Tuesday, July 26, 2011

Hospital merger could interrupt efforts to reduce number of poor people in Kentucky

A merger plan now slated to go forward between a university hospital, a Jewish hospital, and two Catholic hospitals in Kentucky could result in an interruption in the effort to reduce the number of poor people through abortion, sterilization, and artificial birth control as well as place more burdensome restrictions on hospitals denying comatose and dying patients food and water.

"These are major issues related to women's health at the hospital that provides the greatest amount of care for indigents in the city," intoned the editorial writers at the Louisville Courier-Journal, who support the indigent control policies that would care the city's poor into oblivion.

Several liberal state lawmakers, women's groups, state attorney general Jack Conway, and the state's largest newspaper--all welling with compassion for the poor--are in a major league snit over a proposed merger between University of Louisville hospital and Louisville's Jewish Hospital, and two Catholic hospitals, St. Josephs and St. Mary's that could result in fewer "reproductive" services that are designed to minimize reproduction of poor people.

"Louisville hospital merger probably means poor women won't get their tubes tied at University Hospital," declared a headline of a July 19th story at Kentucky Health News.

A July 23 story in the Louisville Courier-Journal voiced the concern about the prospect of having too many poor people underfoot:
Dismay over the merger's possible effect on reproductive care led more than 450 people to sign a newspaper advertisement asking officials to change the merger's terms. Catholic rules forbid sterilization, non-natural birth control and abortions — meaning, for example, that low-income women or those with high-risk pregnancies could not get a tubal ligation at University at the same time as their delivery.
According to the Kentucky Commission on Women, a left-wing advocacy group funded by Kentucky taxpayers, in a letter to the editor today in the CJ, "Many low-income patients rely on access to sterilization after multiple births as a common method of contraception." The Kentucky Commission on Women has a link on their website to Planned Parenthood, whose founder, Margaret Sanger, once said, in caring and compassionate tones, ""More children from the fit, less from the unfit--that is the chief aim of birth control."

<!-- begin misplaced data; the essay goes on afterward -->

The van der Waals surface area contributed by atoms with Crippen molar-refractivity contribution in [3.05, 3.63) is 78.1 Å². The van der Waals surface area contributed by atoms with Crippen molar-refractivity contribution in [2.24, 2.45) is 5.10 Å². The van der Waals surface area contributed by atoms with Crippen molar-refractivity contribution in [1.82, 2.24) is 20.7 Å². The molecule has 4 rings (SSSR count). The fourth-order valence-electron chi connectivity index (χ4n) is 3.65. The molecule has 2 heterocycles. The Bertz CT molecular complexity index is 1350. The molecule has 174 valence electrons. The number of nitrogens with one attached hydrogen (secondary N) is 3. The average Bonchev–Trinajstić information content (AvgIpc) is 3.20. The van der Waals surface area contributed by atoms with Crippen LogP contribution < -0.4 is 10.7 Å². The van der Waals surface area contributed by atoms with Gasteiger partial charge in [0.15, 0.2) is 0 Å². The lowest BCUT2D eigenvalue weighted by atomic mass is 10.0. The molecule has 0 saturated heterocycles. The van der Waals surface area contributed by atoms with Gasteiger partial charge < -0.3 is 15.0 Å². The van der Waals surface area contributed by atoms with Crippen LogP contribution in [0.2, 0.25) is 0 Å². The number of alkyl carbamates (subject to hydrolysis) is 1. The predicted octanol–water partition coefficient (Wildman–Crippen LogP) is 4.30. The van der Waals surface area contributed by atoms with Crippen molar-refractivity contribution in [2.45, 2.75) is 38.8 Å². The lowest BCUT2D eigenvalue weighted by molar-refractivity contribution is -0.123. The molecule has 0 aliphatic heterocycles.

Caring liberals are also concerned about restrictions on mercy killing. A CJ story on July 23 discussed concerns about a directive in Catholic hospitals that "says there is normally an obligation to give patients food and water, including those in a 'persistent vegetative state'."

And speaking of people in a persistently vegetative state, today's CJ editorial of took U of L President James Ramsey to task for his most recent attempt at damage control gone haywire:
In Mr. Ramsey's case, the pattern of evasiveness — or outright scorn — for questions has seriously eroded his level of respect and support. Remember the early days of the scandals over former education dean Robert Felner? Interviewed by a WHAS reporter, Mr. Ramsey dismissed the allegations as “anonymous crap.” Mr. Felner now is in the penitentiary for defrauding U of L and another university. And Mr. Ramsey won't discuss the debacle at Passport Health Services, which was run by U of L's vice president for health sciences. That individual, Dr. Larry Cook, was forced to resign by the Governor, yet is being sent on a year's retooling at the rate of nearly $1 million.